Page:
News & Media
Many with mask having his temperature taken
jobbys, Getty Images

Should Employers Test for COVID-19?

Businesses want to reopen safely, but is COVID-19 testing for all team members a wise move? The tests can be expensive, especially if done multiple times. In addition, they only measure infection at a single point in time, and many people balk at the idea of mandatory testing.

NEW YORK – Business owners are struggling with workplace safety measures as they begin to reopen and design a system to prevent the spread of COVID-19 as people return to work. One idea many companies are grappling with is whether to have all workers tested for COVID-19 prior to returning and routinely after that as well.

As they weigh their options, some employers find that the testing of employees in their workplaces may not be practical. For one thing, the tests can be costly; diagnostic tests start at around $100 each, and they only measure one point in time.

Testing is “not really available, feasible or easy, and it’s not a solution you can do for every employee, every day,” says Lauren Vela, senior director for the Pacific Business Group on Health, which represents large employers like Microsoft and Walmart.

Some nursing homes and assisted living facilities have mandatory employee testing, in part because they represent 45% of virus deaths in the U.S., according to an analysis by the Foundation for Research on Equal Opportunity. Len Russ, who owns Bayberry Care Center in New Rochelle, N.Y., told Bloomberg that they’ve tested about 100 employees twice per week for the past five weeks at a cost of $20,000 a week. The screening, however, did identify at least six employees who had the coronavirus.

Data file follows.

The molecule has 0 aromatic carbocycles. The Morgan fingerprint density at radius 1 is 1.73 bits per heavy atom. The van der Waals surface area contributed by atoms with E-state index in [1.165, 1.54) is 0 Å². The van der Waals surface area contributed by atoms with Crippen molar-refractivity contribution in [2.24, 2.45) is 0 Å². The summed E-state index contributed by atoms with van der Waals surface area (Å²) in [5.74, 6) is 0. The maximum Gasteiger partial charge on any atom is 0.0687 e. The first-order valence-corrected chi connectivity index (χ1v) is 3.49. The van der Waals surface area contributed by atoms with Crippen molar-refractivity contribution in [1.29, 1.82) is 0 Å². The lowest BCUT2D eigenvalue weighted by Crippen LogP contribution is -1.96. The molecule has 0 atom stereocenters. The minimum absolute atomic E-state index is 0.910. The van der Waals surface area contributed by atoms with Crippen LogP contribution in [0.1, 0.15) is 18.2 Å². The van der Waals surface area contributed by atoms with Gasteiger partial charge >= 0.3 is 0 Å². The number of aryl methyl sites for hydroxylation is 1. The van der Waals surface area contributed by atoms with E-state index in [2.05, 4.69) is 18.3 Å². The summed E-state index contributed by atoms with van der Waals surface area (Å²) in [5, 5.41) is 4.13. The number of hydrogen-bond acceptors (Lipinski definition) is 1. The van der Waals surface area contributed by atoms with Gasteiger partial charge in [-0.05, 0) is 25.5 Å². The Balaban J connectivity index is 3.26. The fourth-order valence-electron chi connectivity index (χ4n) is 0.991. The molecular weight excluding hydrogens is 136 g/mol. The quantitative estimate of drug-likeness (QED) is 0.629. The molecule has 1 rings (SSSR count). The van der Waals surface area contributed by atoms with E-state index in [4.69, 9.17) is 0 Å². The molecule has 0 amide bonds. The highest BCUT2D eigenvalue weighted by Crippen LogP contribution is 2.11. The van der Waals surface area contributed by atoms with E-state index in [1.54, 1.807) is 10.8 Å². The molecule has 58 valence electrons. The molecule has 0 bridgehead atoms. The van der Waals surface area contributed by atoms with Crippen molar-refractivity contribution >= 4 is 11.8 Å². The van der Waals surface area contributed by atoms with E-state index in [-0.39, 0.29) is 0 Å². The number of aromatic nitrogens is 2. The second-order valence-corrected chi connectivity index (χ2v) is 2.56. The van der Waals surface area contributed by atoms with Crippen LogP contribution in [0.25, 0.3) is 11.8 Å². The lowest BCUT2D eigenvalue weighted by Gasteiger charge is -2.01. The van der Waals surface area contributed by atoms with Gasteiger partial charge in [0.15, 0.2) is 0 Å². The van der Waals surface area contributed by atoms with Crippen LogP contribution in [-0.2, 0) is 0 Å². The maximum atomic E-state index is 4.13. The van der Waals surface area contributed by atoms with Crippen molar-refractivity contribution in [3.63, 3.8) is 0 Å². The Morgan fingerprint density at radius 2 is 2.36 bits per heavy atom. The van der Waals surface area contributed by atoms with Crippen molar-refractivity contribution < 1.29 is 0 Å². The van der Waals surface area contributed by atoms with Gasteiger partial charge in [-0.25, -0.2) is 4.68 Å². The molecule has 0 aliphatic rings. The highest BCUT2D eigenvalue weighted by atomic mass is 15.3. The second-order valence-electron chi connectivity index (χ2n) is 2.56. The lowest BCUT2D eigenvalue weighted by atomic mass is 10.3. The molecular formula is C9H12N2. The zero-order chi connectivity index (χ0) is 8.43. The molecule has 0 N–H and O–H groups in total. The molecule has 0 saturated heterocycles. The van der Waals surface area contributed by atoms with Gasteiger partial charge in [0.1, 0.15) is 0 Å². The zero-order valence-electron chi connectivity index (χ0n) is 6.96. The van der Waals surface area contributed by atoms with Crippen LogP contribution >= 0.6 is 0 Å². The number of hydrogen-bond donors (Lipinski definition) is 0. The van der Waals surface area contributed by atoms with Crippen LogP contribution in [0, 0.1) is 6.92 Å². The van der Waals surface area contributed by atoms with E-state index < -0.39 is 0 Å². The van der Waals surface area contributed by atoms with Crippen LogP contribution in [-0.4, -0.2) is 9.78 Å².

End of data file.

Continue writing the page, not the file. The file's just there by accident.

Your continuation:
The cost is a big issue. Some companies are trying to bill their employees’ insurance to see if it will cover the testing. If it is covered, however insurance likely won’t cover repeat testing. That leaves companies on the hook for big testing bills if they want to conduct them on a regular basis.

Suffolk Construction partnered with Buoy Health to make a testing facility available to its employees if needed, for example. However, the builder isn’t doing mass scale screenings of its employees. Executive Vice President Alex Hall says they’re not screening all employees because of privacy concerns and a perception over the limited usefulness of the results.

“We get it. There’s an element of Big Brother around this situation anyway,” Hall says. “We want to be mindful of how people are feeling.”

Instead of testing, some employers are relying on lower-cost precautions, such as temperature checks and symptom screening. They’re also stocking up on masks, hand sanitizer and cleaning wipes employees can use throughout the workday.

But a decision to forego regular testing raises other concerns if employees feel unsafe returning to work if it’s not done. The Culinary Workers Union Local 226, which represents casino employees in Las Vegas, sued Harrah’s hotel and MGM Resorts International’s Bellagio on Monday, accusing them of not adequately protecting their workers. They’re pushing for regular testing of employees. Shortly after reopening, a worker died from the virus in June.

MGM said it’s working with health care professionals to develop safety protocols that will include mandatory testing for anyone with symptoms or exposure. It will also provide complimentary tests for any employee who wants one.

“Nothing is more important to us than the safety of everyone inside of our properties,” the company said in a statement.

For brokers looking for advice on safety protocols to consider when reopening an office, Florida Realtors created safety guidelines for Realtors. It includes a printable poster members may post for buyers visiting an open house.

Source: “Employers Find Testing Employees More Trouble Than It’s Worth,” Bloomberg (July 6, 2020)

© Copyright 2020 INFORMATION INC., Bethesda, MD (301) 215-4688